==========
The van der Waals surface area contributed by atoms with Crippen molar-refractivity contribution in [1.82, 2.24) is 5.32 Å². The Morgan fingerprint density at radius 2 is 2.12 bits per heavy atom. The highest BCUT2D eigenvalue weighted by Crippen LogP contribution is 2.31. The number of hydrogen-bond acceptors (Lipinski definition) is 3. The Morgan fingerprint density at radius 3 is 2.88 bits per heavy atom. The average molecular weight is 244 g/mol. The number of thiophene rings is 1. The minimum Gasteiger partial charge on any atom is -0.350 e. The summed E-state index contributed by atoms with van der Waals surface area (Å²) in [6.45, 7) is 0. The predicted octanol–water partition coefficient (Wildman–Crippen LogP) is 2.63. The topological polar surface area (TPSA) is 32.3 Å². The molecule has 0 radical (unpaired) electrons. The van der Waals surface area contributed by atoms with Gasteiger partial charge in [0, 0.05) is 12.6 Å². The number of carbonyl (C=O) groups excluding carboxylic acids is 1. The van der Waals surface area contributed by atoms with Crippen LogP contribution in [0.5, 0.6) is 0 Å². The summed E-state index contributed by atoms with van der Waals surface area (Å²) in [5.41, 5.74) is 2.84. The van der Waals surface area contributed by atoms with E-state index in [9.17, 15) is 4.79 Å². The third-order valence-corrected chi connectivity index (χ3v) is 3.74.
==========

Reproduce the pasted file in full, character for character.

The van der Waals surface area contributed by atoms with Crippen molar-refractivity contribution in [1.82, 2.24) is 5.32 Å². The Morgan fingerprint density at radius 2 is 2.12 bits per heavy atom. The highest BCUT2D eigenvalue weighted by Crippen LogP contribution is 2.31. The number of hydrogen-bond acceptors (Lipinski definition) is 3. The Morgan fingerprint density at radius 3 is 2.88 bits per heavy atom. The average molecular weight is 244 g/mol. The number of thiophene rings is 1. The minimum Gasteiger partial charge on any atom is -0.350 e. The summed E-state index contributed by atoms with van der Waals surface area (Å²) in [6.45, 7) is 0. The predicted octanol–water partition coefficient (Wildman–Crippen LogP) is 2.63. The topological polar surface area (TPSA) is 32.3 Å². The molecule has 0 radical (unpaired) electrons. The van der Waals surface area contributed by atoms with Gasteiger partial charge in [0, 0.05) is 12.6 Å². The number of carbonyl (C=O) groups excluding carboxylic acids is 1. The van der Waals surface area contributed by atoms with Crippen LogP contribution in [0.5, 0.6) is 0 Å². The summed E-state index contributed by atoms with van der Waals surface area (Å²) in [5.41, 5.74) is 2.84. The van der Waals surface area contributed by atoms with E-state index in [9.17, 15) is 4.79 Å². The third-order valence-corrected chi connectivity index (χ3v) is 3.74.